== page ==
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I'm Having a ML problem where my data set contains 80 features labelled into 3 groups (0, 1, -1).

I want to plot the data on a 2D surface to see how "close" (similar) data with label x is to data with label y, how the data spreads, are the labels separable, etc.

I was thinking about using PCA and transform the data from 80D to 2D, but It only retain 40% of the variance!

  • Is this a good approach for the problem?
  • If so, does 40% suffice?
  • Are there any other/better approach for this?

EDIT:

Plotting is not the main issue. The transformation from 80D to 2D (for an easy visialization) is whats difficult.

Also, all of this is being made to know how much samples with label 1 differs from label 0 and label -1 and vice versa (based on those original 80 features).

If there's a different method, that is not visualizing the "answer", I'll also be happy to hear about it!

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  • $\begingroup$ Whether 60% is enough is not something others can answer for you. What you could do is try different methods: MDS, ICA, multidimensional unfolding, etc. $\endgroup$ – Frans Rodenburg Aug 21 '18 at 10:18
  • $\begingroup$ I wonder if its even a good approach to shed clarity upon the problem (which is, are all the labeled example can be separated enough by the features describing them) $\endgroup$ – Eran Moshe Aug 21 '18 at 10:20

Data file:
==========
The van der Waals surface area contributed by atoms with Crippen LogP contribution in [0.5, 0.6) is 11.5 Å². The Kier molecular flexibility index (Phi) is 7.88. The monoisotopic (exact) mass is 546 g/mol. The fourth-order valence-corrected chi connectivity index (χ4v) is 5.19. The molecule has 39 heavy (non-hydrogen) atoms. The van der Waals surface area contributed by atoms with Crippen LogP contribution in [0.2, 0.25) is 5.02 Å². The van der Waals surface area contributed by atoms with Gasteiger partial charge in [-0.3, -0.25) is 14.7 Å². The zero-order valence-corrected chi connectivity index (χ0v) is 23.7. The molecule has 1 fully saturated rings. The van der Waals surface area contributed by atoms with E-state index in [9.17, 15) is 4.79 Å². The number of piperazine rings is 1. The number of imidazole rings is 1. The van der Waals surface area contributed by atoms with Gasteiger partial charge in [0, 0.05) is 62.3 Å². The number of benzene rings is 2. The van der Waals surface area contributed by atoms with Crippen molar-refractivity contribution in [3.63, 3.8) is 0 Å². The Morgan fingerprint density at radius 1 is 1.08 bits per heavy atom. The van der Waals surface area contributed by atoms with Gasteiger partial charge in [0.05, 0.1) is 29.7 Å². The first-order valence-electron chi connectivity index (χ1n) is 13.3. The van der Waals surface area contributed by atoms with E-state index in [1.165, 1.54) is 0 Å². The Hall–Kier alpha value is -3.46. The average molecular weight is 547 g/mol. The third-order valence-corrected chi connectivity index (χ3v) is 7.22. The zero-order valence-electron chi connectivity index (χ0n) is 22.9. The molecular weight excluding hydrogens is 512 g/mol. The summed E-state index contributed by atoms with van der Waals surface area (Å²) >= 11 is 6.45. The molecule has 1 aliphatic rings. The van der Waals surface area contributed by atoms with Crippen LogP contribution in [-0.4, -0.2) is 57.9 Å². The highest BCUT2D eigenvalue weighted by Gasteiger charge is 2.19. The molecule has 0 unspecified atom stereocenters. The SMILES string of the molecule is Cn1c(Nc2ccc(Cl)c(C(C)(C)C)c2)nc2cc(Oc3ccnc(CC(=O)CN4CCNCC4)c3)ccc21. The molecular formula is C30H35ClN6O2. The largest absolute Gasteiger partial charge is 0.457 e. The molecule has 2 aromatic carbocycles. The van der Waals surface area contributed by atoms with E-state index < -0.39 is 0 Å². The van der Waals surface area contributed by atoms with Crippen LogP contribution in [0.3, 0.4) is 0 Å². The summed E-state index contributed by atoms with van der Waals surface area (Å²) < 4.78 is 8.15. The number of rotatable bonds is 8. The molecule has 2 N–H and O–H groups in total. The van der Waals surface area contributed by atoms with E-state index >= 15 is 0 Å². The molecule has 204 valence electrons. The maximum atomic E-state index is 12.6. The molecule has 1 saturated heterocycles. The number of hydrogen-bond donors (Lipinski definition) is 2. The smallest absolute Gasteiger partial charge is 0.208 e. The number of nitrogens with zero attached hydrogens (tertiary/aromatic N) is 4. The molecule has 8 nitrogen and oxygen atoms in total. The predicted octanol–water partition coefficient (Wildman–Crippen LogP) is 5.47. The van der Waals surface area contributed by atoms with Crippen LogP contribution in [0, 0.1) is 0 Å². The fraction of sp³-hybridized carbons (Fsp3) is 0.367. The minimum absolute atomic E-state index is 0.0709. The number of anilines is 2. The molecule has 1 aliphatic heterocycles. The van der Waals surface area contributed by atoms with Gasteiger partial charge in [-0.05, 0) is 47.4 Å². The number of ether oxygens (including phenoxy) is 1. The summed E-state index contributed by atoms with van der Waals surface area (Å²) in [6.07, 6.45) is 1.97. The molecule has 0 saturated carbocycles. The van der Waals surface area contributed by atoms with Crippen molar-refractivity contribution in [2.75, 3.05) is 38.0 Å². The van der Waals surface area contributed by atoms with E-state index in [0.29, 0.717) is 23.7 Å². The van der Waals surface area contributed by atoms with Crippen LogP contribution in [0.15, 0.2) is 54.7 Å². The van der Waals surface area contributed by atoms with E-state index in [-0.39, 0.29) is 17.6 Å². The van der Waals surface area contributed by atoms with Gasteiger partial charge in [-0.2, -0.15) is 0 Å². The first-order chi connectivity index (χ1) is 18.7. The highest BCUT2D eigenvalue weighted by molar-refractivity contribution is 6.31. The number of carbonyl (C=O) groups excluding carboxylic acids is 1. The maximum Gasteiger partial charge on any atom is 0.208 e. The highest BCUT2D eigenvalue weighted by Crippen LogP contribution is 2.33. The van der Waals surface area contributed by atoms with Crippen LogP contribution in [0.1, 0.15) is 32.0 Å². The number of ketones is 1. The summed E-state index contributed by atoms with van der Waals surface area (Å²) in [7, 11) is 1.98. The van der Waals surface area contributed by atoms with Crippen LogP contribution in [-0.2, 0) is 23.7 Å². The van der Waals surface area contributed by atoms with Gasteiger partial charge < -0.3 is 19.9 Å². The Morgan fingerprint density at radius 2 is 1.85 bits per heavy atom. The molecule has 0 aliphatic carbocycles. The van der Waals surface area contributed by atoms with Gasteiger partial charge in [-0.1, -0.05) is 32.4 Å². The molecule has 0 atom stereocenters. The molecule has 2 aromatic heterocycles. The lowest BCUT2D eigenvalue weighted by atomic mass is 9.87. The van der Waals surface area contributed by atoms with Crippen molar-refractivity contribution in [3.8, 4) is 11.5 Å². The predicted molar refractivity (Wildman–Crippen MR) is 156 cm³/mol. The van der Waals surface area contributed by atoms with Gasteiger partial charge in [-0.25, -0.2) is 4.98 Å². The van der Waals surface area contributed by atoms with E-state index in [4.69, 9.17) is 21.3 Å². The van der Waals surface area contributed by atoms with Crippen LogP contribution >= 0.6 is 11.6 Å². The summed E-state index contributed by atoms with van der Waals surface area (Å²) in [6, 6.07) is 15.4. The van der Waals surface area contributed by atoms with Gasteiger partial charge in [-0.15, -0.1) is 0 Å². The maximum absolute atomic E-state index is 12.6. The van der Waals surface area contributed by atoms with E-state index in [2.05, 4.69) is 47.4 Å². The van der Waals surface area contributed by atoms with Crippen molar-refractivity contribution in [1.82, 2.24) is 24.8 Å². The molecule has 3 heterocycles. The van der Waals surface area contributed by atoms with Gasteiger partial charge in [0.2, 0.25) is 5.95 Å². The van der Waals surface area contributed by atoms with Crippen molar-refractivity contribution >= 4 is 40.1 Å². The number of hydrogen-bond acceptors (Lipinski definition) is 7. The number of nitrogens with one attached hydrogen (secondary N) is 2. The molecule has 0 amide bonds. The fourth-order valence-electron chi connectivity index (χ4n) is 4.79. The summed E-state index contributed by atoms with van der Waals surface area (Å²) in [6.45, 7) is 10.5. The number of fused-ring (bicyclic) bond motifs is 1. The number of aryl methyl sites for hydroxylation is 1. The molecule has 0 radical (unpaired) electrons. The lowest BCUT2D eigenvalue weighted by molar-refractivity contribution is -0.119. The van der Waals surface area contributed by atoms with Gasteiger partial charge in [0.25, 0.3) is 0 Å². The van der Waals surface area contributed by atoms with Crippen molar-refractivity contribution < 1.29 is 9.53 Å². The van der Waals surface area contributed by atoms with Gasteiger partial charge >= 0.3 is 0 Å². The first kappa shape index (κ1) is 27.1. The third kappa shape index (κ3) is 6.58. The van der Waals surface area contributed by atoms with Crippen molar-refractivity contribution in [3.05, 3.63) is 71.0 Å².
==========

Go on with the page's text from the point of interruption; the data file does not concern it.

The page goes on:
• $\begingroup$ You could try and calculate some distance metric, but I personally like the idea of trying to visualize the results. $\endgroup$ – Frans Rodenburg Aug 21 '18 at 10:22
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You can try using T-SNE

https://lvdmaaten.github.io/tsne/

"which is a technique for dimensionality reduction that is particularly well suited for the visualization of high-dimensional datasets"

It transforms your data and allows easy visualisation. However, it is computationally heavy.

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    $\begingroup$ The t-SNE looks very solid, and shed a lot of information on my problem... I've been testing it for 2 days now $\endgroup$ – Eran Moshe Aug 23 '18 at 4:48
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2D graph visualization

T-SNE is obviously the first thing to come to mind, but you could perhaps push the exercise further by applying 2D graph visualization. Here is a good example from Sklearn gallery applied to stock market variance.

http://scikit-learn.org/stable/auto_examples/applications/plot_stock_market.html

enter image description here

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